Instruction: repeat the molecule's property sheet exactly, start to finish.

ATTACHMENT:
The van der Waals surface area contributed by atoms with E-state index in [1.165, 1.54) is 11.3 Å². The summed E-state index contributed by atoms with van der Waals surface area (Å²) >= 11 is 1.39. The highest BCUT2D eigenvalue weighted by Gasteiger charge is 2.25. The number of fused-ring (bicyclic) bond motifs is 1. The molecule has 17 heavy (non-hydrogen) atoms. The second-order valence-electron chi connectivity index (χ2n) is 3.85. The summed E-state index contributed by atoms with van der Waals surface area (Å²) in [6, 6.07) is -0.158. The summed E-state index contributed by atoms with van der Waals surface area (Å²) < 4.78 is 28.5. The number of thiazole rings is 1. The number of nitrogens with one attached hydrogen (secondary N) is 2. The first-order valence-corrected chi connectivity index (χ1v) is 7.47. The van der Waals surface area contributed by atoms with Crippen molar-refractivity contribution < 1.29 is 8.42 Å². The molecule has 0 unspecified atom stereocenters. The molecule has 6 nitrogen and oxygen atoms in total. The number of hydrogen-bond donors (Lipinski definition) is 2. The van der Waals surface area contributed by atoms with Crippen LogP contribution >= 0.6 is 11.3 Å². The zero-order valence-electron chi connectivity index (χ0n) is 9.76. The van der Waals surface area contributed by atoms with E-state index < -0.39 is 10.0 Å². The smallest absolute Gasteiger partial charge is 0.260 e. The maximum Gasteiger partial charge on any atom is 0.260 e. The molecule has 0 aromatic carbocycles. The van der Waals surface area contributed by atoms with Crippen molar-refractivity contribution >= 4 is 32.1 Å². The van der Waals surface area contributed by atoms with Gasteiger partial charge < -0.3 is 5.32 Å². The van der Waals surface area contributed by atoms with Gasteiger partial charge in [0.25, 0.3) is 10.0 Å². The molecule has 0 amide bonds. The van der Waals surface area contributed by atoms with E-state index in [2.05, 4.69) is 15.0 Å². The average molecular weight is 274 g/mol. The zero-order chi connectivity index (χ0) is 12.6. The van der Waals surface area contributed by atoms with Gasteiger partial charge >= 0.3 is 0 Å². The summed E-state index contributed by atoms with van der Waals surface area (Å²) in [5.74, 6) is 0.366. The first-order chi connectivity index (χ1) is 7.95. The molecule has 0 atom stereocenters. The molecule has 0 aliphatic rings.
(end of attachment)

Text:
The van der Waals surface area contributed by atoms with E-state index in [1.165, 1.54) is 11.3 Å². The summed E-state index contributed by atoms with van der Waals surface area (Å²) >= 11 is 1.39. The highest BCUT2D eigenvalue weighted by Gasteiger charge is 2.25. The number of fused-ring (bicyclic) bond motifs is 1. The molecule has 17 heavy (non-hydrogen) atoms. The second-order valence-electron chi connectivity index (χ2n) is 3.85. The summed E-state index contributed by atoms with van der Waals surface area (Å²) in [6, 6.07) is -0.158. The summed E-state index contributed by atoms with van der Waals surface area (Å²) < 4.78 is 28.5. The number of thiazole rings is 1. The number of nitrogens with one attached hydrogen (secondary N) is 2. The first-order valence-corrected chi connectivity index (χ1v) is 7.47. The van der Waals surface area contributed by atoms with Crippen molar-refractivity contribution < 1.29 is 8.42 Å². The molecule has 0 unspecified atom stereocenters. The molecule has 6 nitrogen and oxygen atoms in total. The number of hydrogen-bond donors (Lipinski definition) is 2. The van der Waals surface area contributed by atoms with Crippen LogP contribution >= 0.6 is 11.3 Å². The zero-order valence-electron chi connectivity index (χ0n) is 9.76. The van der Waals surface area contributed by atoms with E-state index < -0.39 is 10.0 Å². The smallest absolute Gasteiger partial charge is 0.260 e. The maximum Gasteiger partial charge on any atom is 0.260 e. The molecule has 0 aromatic carbocycles. The van der Waals surface area contributed by atoms with Crippen molar-refractivity contribution >= 4 is 32.1 Å². The van der Waals surface area contributed by atoms with Gasteiger partial charge < -0.3 is 5.32 Å². The van der Waals surface area contributed by atoms with Gasteiger partial charge in [0.25, 0.3) is 10.0 Å². The molecule has 0 amide bonds. The van der Waals surface area contributed by atoms with E-state index in [2.05, 4.69) is 15.0 Å². The average molecular weight is 274 g/mol. The zero-order chi connectivity index (χ0) is 12.6. The van der Waals surface area contributed by atoms with Gasteiger partial charge >= 0.3 is 0 Å². The summed E-state index contributed by atoms with van der Waals surface area (Å²) in [5.74, 6) is 0.366. The first-order chi connectivity index (χ1) is 7.95. The molecule has 0 atom stereocenters. The molecule has 0 aliphatic rings.